In the Eighties they wanted to be yuppies. Then they were slackers. Has the picture changed? Rosie Millard talks to three young adults from different backgrounds about work in the Nineties
The secretary Bryony Gibbins will be 20 next month. She was educated at Roedean, a girl's private boarding school in East Sussex. She has nine GCSEs, two A-levels and an A/S-level (equivalent to half an A-level). She lives in her own flat in Kingston andattends St James's secretarial college in Kensington. Her parents are divorced. Her mother works for a travel PR agency, her father is a chartered accountant at KPMG.

I was at Roedean for seven years. I loved it. I suppose I didn't know anything different. I wanted to teach primary science, so when I left Roedean I went straight on to study for a degree in education at Kingston University. I left after two weeks. It wasn't for me. It was all about how to teach kids English or geography. When I left, I was a bit worried about what my parents might say, particularly my father. He was fine about it.

I changed to a degree in applied biology and chemistry, with the intention of doing a PGCE [post-graduate certificate in teaching] at the end. I failed the end-of-year exams, so I had to leave the course. I failed them accidentally-on-purpose. I didn't know what I wanted to do, but I did know that I didn't want to be at university. I didn't like being a student. I was lost. No one knew my name. I felt like I was simply a student identity number.

My father has bought me this flat in Kingston, where I live with my boyfriend and a tenant. It cost about £60,000. My father set up a trust fund for me when I was born, which gives me an allowance of £500 a month.

I know that's quite a lot, but I still have an overdraft. The fund pays for things like my car, which cost £6,000. It's a J-reg Renault Clio. I'm half way through my secretarial course in Kensington.

The fees are £2,000 a term, which my father also pays for. You learn shorthand and typing and word processing. It's quite a smart place. You have to wear skirts. I think it will give me a good start.

I don't worry about not having a degree. So many graduates can't find jobs anyway. I think secretarial skills will get me a good job.

Until then I can live off my trust fund. Hopefully, it'll go on until I can find a job. I can't get my hands on all the money until I'm 25 - my father knows me too well! Ambitions? Well, I don't want to be the chairman of ICI. I'd be quite happy to plod along. I want to do something in the City, like being a PA to someone in finance or banking. That's where the money is. I don't know very much about finance or banking. I don't know if that matters very much.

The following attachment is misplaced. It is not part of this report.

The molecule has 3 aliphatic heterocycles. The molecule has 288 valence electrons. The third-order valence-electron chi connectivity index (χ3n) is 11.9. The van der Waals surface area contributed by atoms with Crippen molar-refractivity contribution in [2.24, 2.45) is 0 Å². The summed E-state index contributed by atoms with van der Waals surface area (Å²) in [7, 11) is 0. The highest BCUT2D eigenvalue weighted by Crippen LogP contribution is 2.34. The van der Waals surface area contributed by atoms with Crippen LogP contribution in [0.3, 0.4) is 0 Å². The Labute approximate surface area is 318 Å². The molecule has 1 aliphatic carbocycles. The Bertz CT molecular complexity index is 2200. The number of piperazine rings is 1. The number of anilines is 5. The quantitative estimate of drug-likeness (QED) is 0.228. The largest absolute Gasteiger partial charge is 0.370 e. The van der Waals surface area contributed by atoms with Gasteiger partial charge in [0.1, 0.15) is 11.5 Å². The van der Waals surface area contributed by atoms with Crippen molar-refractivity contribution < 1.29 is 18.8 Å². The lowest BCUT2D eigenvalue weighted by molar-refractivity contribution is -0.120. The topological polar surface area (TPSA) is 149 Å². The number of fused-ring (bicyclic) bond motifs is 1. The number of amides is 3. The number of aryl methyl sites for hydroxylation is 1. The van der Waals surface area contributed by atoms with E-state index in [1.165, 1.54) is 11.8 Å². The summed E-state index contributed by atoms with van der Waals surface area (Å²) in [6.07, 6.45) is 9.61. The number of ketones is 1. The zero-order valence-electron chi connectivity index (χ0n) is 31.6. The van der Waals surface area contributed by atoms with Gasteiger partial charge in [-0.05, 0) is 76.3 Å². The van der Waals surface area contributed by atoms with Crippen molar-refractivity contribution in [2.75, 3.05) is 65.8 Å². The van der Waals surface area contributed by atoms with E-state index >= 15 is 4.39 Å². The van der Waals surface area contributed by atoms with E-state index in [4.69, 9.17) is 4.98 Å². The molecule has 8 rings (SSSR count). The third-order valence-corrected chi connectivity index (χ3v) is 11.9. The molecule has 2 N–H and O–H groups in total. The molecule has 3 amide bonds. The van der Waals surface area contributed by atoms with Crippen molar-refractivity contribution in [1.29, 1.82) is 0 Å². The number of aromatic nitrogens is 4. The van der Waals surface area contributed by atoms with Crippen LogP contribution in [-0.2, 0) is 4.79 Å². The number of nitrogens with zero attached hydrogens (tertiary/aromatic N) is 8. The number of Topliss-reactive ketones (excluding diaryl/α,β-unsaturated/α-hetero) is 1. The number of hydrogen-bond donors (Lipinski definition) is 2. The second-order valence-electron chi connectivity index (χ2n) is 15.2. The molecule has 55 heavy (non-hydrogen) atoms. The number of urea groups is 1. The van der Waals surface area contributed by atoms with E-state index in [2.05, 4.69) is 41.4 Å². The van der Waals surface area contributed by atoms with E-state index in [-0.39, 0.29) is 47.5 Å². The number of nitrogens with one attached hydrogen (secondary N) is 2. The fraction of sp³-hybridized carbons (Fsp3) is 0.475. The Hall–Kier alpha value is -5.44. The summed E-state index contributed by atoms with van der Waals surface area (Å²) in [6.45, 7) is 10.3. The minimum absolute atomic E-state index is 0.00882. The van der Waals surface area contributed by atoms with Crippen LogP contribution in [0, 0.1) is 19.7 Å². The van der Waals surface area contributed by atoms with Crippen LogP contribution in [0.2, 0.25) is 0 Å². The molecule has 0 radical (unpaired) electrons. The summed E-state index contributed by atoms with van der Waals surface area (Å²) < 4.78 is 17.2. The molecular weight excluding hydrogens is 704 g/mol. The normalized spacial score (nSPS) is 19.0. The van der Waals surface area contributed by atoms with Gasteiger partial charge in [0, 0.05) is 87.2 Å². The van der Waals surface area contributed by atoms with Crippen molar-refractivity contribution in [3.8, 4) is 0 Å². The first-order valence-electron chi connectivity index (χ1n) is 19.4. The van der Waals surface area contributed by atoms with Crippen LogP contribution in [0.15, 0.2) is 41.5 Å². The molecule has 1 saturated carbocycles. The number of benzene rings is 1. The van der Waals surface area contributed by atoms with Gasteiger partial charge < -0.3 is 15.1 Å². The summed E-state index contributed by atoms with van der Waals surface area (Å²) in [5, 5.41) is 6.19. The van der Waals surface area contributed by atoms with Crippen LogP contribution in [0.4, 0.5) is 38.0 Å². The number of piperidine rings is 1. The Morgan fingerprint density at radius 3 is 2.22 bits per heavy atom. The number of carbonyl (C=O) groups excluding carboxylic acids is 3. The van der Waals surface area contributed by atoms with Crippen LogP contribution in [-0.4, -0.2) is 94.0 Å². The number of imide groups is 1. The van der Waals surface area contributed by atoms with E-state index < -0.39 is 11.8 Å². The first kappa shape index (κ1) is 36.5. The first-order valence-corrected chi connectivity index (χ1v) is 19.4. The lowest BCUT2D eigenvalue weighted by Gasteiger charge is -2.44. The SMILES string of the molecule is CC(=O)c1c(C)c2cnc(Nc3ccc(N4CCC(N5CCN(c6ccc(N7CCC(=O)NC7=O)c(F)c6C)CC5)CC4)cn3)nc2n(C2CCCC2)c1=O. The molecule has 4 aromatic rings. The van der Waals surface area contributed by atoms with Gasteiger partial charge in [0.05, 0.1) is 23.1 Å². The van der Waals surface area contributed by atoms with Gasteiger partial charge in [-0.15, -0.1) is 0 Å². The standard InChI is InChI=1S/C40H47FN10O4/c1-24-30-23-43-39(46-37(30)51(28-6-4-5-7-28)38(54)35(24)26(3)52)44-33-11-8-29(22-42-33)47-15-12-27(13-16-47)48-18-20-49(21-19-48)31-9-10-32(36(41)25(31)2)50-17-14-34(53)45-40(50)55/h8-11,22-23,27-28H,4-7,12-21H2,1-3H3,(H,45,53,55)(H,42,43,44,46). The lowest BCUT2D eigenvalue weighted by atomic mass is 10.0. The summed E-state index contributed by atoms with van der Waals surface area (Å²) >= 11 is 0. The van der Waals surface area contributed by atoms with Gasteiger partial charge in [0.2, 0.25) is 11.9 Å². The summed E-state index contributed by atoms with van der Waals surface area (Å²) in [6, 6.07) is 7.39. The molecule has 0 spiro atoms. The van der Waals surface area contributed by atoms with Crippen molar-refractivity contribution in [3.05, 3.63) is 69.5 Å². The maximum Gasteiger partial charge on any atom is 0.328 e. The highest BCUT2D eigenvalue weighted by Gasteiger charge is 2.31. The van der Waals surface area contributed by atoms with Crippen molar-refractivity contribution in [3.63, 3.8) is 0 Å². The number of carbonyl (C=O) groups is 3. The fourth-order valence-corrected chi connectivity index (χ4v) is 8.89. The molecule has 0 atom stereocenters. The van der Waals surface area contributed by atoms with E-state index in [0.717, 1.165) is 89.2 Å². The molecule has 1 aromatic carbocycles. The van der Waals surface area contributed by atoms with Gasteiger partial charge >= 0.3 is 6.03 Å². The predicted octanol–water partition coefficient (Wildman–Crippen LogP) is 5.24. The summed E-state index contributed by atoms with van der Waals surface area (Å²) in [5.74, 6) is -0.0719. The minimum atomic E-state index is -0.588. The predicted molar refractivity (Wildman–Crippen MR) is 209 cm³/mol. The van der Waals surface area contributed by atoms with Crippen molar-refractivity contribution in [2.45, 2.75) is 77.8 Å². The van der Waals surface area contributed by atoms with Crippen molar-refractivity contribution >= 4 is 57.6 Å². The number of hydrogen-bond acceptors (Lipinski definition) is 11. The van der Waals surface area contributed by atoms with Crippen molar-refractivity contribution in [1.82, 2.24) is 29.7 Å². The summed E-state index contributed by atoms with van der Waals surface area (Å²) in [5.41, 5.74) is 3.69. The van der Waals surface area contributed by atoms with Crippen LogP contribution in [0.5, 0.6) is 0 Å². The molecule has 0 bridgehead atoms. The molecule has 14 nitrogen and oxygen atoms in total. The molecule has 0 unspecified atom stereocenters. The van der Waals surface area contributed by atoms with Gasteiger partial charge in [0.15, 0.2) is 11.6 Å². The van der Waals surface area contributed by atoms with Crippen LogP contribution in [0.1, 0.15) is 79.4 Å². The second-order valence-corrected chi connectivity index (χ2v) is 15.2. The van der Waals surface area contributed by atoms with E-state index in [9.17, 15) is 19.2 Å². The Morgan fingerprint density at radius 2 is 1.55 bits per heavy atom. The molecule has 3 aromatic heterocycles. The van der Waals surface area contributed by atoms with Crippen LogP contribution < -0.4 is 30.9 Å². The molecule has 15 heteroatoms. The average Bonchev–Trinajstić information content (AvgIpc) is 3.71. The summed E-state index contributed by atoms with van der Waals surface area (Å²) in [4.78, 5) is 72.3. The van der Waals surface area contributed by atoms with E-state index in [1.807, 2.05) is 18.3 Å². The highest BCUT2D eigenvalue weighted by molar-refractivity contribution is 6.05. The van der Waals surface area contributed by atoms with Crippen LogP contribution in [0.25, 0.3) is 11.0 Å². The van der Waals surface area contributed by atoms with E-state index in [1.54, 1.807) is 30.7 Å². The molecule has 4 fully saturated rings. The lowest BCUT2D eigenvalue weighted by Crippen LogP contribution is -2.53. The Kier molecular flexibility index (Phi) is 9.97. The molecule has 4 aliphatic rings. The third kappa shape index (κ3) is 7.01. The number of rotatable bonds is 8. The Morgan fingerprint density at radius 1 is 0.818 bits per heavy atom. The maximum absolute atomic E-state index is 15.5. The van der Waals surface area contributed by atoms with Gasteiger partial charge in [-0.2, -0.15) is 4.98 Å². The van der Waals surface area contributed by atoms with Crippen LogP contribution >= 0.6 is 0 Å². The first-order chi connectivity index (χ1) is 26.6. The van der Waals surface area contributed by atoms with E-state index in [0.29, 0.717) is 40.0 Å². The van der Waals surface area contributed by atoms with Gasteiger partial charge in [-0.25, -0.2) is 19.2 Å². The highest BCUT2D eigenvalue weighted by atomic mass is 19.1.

I am pretty optimistic about the future. I expect I'll get married when I'm in my late twenties, and have kids.

I don't think I'll work when I have kids - at first. I'll have a nanny and I'll probably pack them off to boarding school. Then I might go back to work. I'll live in a nice London town house.

No, I can't ever see a time when I'll be hard up.

What do I think if people might criticise me for having an easy life? Mind your own business.

The entrepreneur Never mind the money, I want perfection Nick, 23, is a product manager at London Records. He was educated at St Alban's School and Leeds Polytechnic. His mother runs a recruitment agency in London and his father is a businessman.

I've always been brought up to be independent. When I was young, I ran a car-cleaning enterprise. It was a really professional thing. I used to take appointments and have regular bookings.

After I left school, I was taken on by Bradford City as a professional footballer on a trial basis. I also took a place at Leeds Poly. After three months, I decided I didn't want to commit to football, so I just did college full time.

But the level of work wasn't enough, so I set up my own business, launching a night-club in Leeds. I was paid £400 a week. Then I was poached by the biggest club in the city. I became overall promotions manager; I brought it to the attention of the national press, and it became one of the country's top 20 clubs. I even managed to pass my degree (economics and public policy) while I was running the club and producing special club nights all over Leeds. By the time I graduated, I was earning about £20,000a year.

London Records approached me and offered me a job as project manager. This is where you manage an artist, or a band, and put the whole project together, co-ordinating with the company's other departments. At the moment, I look after Jimmy Somerville, Salt 'n' Pepa, Deuce and some other new bands.